The goal of this project is to connect my clients, an urban family of 4, with the amazing rural land they own in upstate New York as their second home. Simplicity, ease of maintenance and the use of materials taken from the 90 acres are the guideposts that orient the project. This work is a sculptural examination of the subtle traces of cultural history and ecological processes on site.
The soil on the project is horrendous. It is a greasy mix of shale and clay that is prone both to drought and standing water depending on the ambient meteorological conditions. The deer pressure is intense with upwards of 40 deer per square mile. No irrigation system exists, nor can it as the well supplies very little water. The wind and cold conditions are extreme. This site was formerly a high pasture for cattle that had been left fallow as a result of its low productivity for a few decades before my clients bought this land. The clients are not avid gardeners. They are quite busy and they live on this site primarily on the weekends.
With these limitations the options for a traditional garden are small. So any “gardening” is limited to two small raised beds inside stonewalls. All other plantings are of the toughest native plants found on the property. But the real opportunity in terms of landscape architecture and the place where I found the greatest potential to build client connections to the land was in the woods. I was helped in this in that my clients have a strong desire to commune with the land.
In this ongoing project my job is to find and connect interesting parts of this land with a path that is about two miles long at this time. It continues to grow. The path starts and ends near the house. It makes a twisted loop through wet thickets, late stage successional fields, rocky outcrops, dark forests and miraculous heights. After using my skills to identify and cut the path the challenge was to provide visual cues to urban dwellers so they could consistently navigate this trail, which passes by no houses, nor roads. The images presented here are of a series of sculptural trail markers, inspired by my own impressions of the woods and made with the materials available to me on the site. My thought was that these markers would act as navigational and directional aids to help my clients confidently and thoughtfully walk through their woods.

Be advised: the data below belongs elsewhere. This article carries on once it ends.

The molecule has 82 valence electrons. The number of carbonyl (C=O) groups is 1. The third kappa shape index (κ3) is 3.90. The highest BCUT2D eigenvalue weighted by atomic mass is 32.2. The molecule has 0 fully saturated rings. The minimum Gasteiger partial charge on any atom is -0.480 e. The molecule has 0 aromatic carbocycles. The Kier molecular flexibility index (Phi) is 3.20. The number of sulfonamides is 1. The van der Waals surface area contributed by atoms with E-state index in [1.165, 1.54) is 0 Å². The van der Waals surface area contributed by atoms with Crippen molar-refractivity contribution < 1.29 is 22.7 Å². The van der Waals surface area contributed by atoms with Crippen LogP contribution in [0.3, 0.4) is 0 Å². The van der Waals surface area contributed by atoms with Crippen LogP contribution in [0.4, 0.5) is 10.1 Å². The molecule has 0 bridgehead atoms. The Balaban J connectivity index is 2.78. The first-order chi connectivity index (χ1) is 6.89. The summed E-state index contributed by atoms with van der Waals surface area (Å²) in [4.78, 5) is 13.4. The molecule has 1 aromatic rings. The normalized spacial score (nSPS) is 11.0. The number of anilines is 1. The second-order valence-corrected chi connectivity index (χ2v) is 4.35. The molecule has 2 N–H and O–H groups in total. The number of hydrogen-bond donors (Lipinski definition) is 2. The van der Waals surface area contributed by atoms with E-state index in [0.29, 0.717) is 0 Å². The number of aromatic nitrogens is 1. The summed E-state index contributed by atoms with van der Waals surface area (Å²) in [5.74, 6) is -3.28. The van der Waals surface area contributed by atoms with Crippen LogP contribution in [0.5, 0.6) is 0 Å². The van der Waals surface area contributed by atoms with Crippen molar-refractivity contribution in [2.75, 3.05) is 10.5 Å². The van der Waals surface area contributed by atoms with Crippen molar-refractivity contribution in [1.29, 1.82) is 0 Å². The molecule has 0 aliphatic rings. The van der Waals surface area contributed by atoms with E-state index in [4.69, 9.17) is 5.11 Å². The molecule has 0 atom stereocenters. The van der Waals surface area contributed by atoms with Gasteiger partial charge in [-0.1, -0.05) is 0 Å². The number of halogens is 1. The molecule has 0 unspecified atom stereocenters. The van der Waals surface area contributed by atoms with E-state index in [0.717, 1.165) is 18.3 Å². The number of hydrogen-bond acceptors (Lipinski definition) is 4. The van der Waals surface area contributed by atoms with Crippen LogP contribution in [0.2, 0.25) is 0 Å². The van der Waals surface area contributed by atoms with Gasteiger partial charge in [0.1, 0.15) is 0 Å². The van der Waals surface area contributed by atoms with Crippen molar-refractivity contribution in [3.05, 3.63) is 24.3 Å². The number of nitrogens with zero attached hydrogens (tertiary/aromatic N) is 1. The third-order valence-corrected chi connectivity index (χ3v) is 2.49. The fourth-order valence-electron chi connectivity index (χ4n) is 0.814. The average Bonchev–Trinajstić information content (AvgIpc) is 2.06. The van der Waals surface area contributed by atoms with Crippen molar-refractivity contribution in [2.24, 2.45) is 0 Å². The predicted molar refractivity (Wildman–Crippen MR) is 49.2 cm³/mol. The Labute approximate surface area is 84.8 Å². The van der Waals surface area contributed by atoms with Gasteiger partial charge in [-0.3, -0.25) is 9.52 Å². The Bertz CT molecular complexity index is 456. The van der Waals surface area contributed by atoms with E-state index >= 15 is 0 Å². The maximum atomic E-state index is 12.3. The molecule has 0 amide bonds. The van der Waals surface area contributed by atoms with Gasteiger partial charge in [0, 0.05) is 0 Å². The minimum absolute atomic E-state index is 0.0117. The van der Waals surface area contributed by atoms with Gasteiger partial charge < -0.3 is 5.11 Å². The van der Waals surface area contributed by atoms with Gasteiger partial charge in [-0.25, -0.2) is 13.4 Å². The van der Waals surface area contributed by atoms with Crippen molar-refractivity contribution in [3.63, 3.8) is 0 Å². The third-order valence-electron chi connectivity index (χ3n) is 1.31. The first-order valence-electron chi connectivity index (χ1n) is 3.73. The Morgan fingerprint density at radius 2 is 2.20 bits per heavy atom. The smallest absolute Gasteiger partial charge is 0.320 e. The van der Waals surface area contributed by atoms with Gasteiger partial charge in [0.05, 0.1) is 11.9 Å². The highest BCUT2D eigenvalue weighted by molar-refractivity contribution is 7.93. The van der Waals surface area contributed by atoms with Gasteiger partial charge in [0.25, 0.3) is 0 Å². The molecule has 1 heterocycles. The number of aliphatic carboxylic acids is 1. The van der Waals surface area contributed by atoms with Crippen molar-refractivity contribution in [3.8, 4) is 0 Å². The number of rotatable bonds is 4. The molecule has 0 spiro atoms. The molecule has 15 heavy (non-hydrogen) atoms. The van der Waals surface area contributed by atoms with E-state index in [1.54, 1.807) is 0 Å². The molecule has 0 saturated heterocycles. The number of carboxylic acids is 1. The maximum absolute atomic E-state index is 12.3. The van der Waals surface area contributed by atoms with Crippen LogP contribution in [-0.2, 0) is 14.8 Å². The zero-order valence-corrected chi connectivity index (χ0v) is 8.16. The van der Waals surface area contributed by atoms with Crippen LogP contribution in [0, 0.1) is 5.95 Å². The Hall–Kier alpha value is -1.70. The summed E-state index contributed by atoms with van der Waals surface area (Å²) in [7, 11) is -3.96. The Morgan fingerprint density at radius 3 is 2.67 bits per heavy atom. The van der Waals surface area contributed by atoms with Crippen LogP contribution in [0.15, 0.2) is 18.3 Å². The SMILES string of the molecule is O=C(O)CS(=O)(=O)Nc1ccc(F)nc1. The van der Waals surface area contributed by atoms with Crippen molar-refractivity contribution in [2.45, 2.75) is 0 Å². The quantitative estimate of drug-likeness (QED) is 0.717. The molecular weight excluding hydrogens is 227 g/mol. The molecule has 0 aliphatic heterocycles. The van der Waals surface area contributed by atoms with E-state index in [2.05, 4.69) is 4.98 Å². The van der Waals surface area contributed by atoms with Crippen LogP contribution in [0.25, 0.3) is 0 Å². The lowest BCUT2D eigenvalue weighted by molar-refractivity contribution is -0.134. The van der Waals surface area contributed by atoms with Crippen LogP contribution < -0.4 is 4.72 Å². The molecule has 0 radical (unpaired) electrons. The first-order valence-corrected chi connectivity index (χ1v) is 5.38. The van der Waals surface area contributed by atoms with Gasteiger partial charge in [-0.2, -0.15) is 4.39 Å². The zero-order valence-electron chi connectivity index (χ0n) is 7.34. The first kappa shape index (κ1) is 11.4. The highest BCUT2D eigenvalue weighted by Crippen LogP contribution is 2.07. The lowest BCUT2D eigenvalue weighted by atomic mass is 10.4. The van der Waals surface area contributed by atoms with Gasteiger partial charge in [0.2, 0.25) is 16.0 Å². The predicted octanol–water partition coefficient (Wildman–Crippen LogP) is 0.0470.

In terms of sustainability the project presented here required tiny fossil fuel inputs. Most of the work is done by hand. There is no vehicle access, so walking is the only means of getting here. Biodeisel (B99) is the fuel often employed in the vehicles used to commute to this job-site. The 46 rough sawn hemlock boards are locally harvested and sawn and combined with about 1000 steel nails and some galvanized wire, they compose the complete materials budget for the work presented here. The stuff of this project is gotten from the land where the project is located. This is a conscious attempt to engage an older style of sustainability where the materials immediately available for the most part define the material scope of the project.
Instead of planting, I removed and cut primarily non-native invasive plants to provide an open path about six feet wide. Instead of tidying the fallen debris, I left it and even augmented it to define turns in the path, restrict access to dead ends and generally elevate the impression of the complexity, darkness and inhumanity of the woods.
As I went further and further into the woods this impression of the inhumanity of nature began to be assaulted in my mind with the idea that the woods was in fact sounding the echoes of the farmers, hunters, teenagers, and Indian tribes whose use of the land is both certain and unknowable. My imagination became the only means of access to these invisible prior and current visitors to the land. I am not sure whether nature was humanized or humanity was naturalized as I considered this and built the work presented here.
The work is eerie. People who walk the path described intense, wondrous sometimes even fearful experiences. Because no machinery is used in the construction the land is preserved, erosion is minimized. My work is subtle and my intention is that the drama of the land itself and the thinking it kindles, at once both austere and extravagant, becomes the show for the people who visit.
TEXT by Jon Piasecki
IMAGES Courtesy of Jon Piasecki